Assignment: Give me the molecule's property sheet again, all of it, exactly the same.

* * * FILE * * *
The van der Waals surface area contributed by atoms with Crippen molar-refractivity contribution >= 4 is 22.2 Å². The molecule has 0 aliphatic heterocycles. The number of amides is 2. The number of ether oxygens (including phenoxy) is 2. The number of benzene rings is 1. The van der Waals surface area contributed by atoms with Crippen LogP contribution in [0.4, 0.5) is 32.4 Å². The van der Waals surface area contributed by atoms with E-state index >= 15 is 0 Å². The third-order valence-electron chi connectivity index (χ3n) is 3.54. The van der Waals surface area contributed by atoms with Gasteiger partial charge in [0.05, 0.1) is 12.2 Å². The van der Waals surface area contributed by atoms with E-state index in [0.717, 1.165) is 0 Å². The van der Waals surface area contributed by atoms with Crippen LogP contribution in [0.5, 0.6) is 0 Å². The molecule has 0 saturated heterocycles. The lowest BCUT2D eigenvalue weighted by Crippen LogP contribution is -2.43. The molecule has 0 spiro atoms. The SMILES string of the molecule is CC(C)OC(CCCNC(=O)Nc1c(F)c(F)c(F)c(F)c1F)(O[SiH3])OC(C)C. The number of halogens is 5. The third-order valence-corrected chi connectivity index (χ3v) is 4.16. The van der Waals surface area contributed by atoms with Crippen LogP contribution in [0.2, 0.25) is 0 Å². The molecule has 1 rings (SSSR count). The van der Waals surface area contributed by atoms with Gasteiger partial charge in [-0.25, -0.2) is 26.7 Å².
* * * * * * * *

The van der Waals surface area contributed by atoms with Crippen molar-refractivity contribution >= 4 is 22.2 Å². The molecule has 0 aliphatic heterocycles. The number of amides is 2. The number of ether oxygens (including phenoxy) is 2. The number of benzene rings is 1. The van der Waals surface area contributed by atoms with Crippen LogP contribution in [0.4, 0.5) is 32.4 Å². The van der Waals surface area contributed by atoms with E-state index >= 15 is 0 Å². The third-order valence-electron chi connectivity index (χ3n) is 3.54. The van der Waals surface area contributed by atoms with Gasteiger partial charge in [0.05, 0.1) is 12.2 Å². The van der Waals surface area contributed by atoms with E-state index in [0.717, 1.165) is 0 Å². The van der Waals surface area contributed by atoms with Crippen LogP contribution in [0.5, 0.6) is 0 Å². The molecule has 0 saturated heterocycles. The lowest BCUT2D eigenvalue weighted by Crippen LogP contribution is -2.43. The molecule has 0 spiro atoms. The SMILES string of the molecule is CC(C)OC(CCCNC(=O)Nc1c(F)c(F)c(F)c(F)c1F)(O[SiH3])OC(C)C. The number of halogens is 5. The third-order valence-corrected chi connectivity index (χ3v) is 4.16. The van der Waals surface area contributed by atoms with Crippen LogP contribution in [0.2, 0.25) is 0 Å². The molecule has 1 rings (SSSR count). The van der Waals surface area contributed by atoms with Gasteiger partial charge in [-0.25, -0.2) is 26.7 Å².